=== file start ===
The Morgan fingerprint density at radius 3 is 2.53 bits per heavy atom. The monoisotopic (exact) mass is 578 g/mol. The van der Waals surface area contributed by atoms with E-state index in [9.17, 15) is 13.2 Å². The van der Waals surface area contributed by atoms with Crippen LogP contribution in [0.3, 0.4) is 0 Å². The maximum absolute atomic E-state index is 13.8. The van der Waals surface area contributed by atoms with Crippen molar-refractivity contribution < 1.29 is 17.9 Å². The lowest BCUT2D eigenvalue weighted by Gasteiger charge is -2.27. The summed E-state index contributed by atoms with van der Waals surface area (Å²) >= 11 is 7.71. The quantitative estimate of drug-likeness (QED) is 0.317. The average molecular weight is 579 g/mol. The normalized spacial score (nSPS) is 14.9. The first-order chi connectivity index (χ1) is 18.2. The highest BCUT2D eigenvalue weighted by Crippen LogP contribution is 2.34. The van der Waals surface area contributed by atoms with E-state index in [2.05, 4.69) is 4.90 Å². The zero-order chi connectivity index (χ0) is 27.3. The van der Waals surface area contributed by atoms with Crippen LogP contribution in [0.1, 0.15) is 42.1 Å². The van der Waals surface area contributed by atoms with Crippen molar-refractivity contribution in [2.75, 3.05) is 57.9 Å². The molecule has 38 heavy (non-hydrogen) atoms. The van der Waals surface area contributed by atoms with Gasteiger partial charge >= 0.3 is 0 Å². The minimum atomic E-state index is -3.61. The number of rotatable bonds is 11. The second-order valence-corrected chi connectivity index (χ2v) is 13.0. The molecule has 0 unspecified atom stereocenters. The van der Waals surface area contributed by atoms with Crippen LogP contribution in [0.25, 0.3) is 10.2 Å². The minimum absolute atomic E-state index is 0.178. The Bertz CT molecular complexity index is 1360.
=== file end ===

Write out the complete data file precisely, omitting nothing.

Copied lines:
The Morgan fingerprint density at radius 3 is 2.53 bits per heavy atom. The monoisotopic (exact) mass is 578 g/mol. The van der Waals surface area contributed by atoms with E-state index in [9.17, 15) is 13.2 Å². The van der Waals surface area contributed by atoms with Crippen LogP contribution in [0.3, 0.4) is 0 Å². The maximum absolute atomic E-state index is 13.8. The van der Waals surface area contributed by atoms with Crippen molar-refractivity contribution < 1.29 is 17.9 Å². The lowest BCUT2D eigenvalue weighted by Gasteiger charge is -2.27. The summed E-state index contributed by atoms with van der Waals surface area (Å²) >= 11 is 7.71. The quantitative estimate of drug-likeness (QED) is 0.317. The average molecular weight is 579 g/mol. The normalized spacial score (nSPS) is 14.9. The first-order chi connectivity index (χ1) is 18.2. The highest BCUT2D eigenvalue weighted by Crippen LogP contribution is 2.34. The van der Waals surface area contributed by atoms with E-state index in [2.05, 4.69) is 4.90 Å². The zero-order chi connectivity index (χ0) is 27.3. The van der Waals surface area contributed by atoms with Crippen LogP contribution in [0.1, 0.15) is 42.1 Å². The van der Waals surface area contributed by atoms with Crippen molar-refractivity contribution in [2.75, 3.05) is 57.9 Å². The molecule has 38 heavy (non-hydrogen) atoms. The van der Waals surface area contributed by atoms with Gasteiger partial charge >= 0.3 is 0 Å². The minimum atomic E-state index is -3.61. The number of rotatable bonds is 11. The second-order valence-corrected chi connectivity index (χ2v) is 13.0. The molecule has 0 unspecified atom stereocenters. The van der Waals surface area contributed by atoms with Crippen LogP contribution in [0.25, 0.3) is 10.2 Å². The minimum absolute atomic E-state index is 0.178. The Bertz CT molecular complexity index is 1360.